The purpose of this paper is to analyse the current significance of the right to examine, or have examined, incriminating witnesses within the jurisprudence of the European Court of Human Rights. In order to undertake this analysis, the paper will begin by recalling the traditional way through which Strasbourg has guaranteed the right to confrontation, namely through the “sole or decisive” rule which states that the rights of the defence are unacceptably undermined when a conviction is mainly based on evidence not subjected to confrontation. The discussion will subsequently focus on a recent and crucial judgement (Al-Khawaja and Tahery v. United Kingdom) that has inaugurated a new approach: the “overall examination”. Owing to this “overall examination” the use of untested evidence — even when decisive for convicting the accused — is “fair” in the presence of strong procedural safeguards, which permit a proper assessment of the reliability of unchallenged depositions.Special attention will be paid to the effects of the overruling on the scope of the European right to confrontation and on its relationship with the increasingly wide notion of a “fair trial”. In the final section of the paper, the overruling will be examined in light of the European Court’s duty to develop common standards for the protection of human rights.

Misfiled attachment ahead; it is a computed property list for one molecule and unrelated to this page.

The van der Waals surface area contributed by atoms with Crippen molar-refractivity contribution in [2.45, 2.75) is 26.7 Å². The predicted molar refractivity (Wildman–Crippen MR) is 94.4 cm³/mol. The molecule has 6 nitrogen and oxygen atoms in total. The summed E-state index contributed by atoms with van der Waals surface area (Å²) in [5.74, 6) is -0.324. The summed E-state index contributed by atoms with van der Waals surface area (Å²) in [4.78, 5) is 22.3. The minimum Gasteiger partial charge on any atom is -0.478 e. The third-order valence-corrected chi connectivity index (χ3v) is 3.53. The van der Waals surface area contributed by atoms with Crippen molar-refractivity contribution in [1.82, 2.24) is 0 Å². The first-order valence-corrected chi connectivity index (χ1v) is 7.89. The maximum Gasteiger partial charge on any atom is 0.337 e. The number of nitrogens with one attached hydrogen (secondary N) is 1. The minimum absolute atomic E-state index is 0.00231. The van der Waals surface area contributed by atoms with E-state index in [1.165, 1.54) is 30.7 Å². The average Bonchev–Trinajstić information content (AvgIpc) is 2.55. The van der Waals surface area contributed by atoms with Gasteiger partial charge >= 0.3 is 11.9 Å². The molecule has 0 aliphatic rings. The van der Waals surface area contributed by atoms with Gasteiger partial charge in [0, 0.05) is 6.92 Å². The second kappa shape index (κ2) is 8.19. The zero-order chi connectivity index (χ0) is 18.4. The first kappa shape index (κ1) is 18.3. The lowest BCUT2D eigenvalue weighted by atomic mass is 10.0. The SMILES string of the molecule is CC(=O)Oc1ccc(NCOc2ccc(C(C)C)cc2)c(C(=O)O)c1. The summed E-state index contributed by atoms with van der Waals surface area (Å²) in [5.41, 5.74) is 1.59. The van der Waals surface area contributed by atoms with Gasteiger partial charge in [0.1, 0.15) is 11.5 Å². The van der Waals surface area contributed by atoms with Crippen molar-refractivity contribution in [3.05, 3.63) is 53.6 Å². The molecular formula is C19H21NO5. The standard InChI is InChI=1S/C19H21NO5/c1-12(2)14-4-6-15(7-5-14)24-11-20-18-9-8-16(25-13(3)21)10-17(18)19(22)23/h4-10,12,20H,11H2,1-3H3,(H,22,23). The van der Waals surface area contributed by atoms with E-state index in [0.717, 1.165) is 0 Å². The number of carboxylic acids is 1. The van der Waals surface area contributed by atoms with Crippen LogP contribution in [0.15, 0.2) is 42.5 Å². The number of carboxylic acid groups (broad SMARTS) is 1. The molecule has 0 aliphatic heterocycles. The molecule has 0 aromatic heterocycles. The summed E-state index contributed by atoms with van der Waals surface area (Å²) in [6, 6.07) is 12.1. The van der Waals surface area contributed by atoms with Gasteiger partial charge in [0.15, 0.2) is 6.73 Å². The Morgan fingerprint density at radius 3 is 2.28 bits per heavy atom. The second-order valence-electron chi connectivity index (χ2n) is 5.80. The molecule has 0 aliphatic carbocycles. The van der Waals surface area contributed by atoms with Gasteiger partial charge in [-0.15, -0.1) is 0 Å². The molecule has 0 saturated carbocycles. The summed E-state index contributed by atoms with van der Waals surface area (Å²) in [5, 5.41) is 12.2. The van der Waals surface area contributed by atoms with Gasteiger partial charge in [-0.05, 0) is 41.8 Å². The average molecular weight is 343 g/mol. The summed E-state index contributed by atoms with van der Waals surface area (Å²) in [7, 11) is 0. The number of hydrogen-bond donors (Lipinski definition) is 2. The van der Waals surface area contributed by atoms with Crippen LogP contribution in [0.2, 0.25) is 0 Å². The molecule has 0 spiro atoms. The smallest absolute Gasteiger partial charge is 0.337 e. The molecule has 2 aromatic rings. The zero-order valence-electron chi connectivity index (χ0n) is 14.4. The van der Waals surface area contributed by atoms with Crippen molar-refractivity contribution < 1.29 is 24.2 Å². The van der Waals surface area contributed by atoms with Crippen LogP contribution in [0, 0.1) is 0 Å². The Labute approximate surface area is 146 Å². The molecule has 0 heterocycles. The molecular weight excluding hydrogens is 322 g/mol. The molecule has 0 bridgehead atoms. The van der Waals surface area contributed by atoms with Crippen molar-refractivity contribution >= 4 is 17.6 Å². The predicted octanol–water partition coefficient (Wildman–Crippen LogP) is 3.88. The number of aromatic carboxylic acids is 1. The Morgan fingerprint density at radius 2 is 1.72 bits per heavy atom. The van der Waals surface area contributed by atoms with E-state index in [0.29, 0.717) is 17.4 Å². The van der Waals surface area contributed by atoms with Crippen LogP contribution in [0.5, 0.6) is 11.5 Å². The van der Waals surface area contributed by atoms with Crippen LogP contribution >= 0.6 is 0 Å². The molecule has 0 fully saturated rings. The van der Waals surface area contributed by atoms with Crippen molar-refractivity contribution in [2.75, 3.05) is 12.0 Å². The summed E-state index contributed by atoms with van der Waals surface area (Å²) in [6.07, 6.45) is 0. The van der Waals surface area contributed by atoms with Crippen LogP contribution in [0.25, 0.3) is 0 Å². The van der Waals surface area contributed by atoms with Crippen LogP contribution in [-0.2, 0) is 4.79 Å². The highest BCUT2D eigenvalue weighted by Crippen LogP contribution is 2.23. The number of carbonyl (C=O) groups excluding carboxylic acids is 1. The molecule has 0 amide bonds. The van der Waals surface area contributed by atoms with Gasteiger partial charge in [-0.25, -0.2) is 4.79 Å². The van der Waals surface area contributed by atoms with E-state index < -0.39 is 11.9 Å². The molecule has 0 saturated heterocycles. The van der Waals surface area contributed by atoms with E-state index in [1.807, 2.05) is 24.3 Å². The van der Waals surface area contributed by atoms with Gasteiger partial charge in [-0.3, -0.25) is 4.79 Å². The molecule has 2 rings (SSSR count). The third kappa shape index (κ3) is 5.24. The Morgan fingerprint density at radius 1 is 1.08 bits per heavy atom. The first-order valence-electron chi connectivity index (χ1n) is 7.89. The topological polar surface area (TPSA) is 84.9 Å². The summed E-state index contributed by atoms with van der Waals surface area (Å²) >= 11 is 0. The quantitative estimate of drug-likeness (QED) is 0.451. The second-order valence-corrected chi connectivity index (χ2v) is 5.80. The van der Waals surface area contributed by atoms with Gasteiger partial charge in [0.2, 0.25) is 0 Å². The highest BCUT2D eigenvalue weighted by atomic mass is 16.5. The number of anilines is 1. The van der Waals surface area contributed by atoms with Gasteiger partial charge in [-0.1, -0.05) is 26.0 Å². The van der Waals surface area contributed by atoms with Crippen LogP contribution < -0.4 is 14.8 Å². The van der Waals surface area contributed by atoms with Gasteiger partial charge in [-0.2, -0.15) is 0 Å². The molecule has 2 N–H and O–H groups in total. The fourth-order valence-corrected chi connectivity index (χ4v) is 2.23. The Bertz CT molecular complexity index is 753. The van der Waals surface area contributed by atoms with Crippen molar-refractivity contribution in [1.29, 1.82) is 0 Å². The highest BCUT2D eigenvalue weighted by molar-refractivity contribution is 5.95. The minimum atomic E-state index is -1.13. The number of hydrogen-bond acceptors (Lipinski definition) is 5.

- The Right to Examine or Have Examined Witnesses as a Minimum Right for a Fair Trial, European Journal of Crime, Criminal Law and Criminal Justice (Volume 22, Issue 4)